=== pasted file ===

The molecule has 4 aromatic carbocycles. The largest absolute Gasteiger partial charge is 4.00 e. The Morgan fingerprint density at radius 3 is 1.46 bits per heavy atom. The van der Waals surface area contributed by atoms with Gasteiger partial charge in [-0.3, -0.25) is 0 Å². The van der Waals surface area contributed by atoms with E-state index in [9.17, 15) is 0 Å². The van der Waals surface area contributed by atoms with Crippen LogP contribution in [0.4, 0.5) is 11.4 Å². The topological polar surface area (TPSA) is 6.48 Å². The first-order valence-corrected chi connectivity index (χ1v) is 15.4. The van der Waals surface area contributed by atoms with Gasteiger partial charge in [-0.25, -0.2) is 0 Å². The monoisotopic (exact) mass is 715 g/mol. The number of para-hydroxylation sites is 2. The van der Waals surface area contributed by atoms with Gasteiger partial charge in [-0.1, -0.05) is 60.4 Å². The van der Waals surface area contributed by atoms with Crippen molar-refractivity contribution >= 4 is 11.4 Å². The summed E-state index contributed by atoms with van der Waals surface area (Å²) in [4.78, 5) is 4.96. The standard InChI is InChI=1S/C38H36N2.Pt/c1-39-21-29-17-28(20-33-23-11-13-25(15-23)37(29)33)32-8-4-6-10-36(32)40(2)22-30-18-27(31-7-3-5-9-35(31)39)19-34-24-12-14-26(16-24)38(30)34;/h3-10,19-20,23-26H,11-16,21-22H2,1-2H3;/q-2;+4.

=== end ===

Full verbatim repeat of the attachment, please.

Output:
The molecule has 4 aromatic carbocycles. The largest absolute Gasteiger partial charge is 4.00 e. The Morgan fingerprint density at radius 3 is 1.46 bits per heavy atom. The van der Waals surface area contributed by atoms with Gasteiger partial charge in [-0.3, -0.25) is 0 Å². The van der Waals surface area contributed by atoms with E-state index in [9.17, 15) is 0 Å². The van der Waals surface area contributed by atoms with Crippen LogP contribution in [0.4, 0.5) is 11.4 Å². The topological polar surface area (TPSA) is 6.48 Å². The first-order valence-corrected chi connectivity index (χ1v) is 15.4. The van der Waals surface area contributed by atoms with Gasteiger partial charge in [-0.25, -0.2) is 0 Å². The monoisotopic (exact) mass is 715 g/mol. The number of para-hydroxylation sites is 2. The van der Waals surface area contributed by atoms with Gasteiger partial charge in [-0.1, -0.05) is 60.4 Å². The van der Waals surface area contributed by atoms with Crippen molar-refractivity contribution >= 4 is 11.4 Å². The summed E-state index contributed by atoms with van der Waals surface area (Å²) in [4.78, 5) is 4.96. The standard InChI is InChI=1S/C38H36N2.Pt/c1-39-21-29-17-28(20-33-23-11-13-25(15-23)37(29)33)32-8-4-6-10-36(32)40(2)22-30-18-27(31-7-3-5-9-35(31)39)19-34-24-12-14-26(16-24)38(30)34;/h3-10,19-20,23-26H,11-16,21-22H2,1-2H3;/q-2;+4.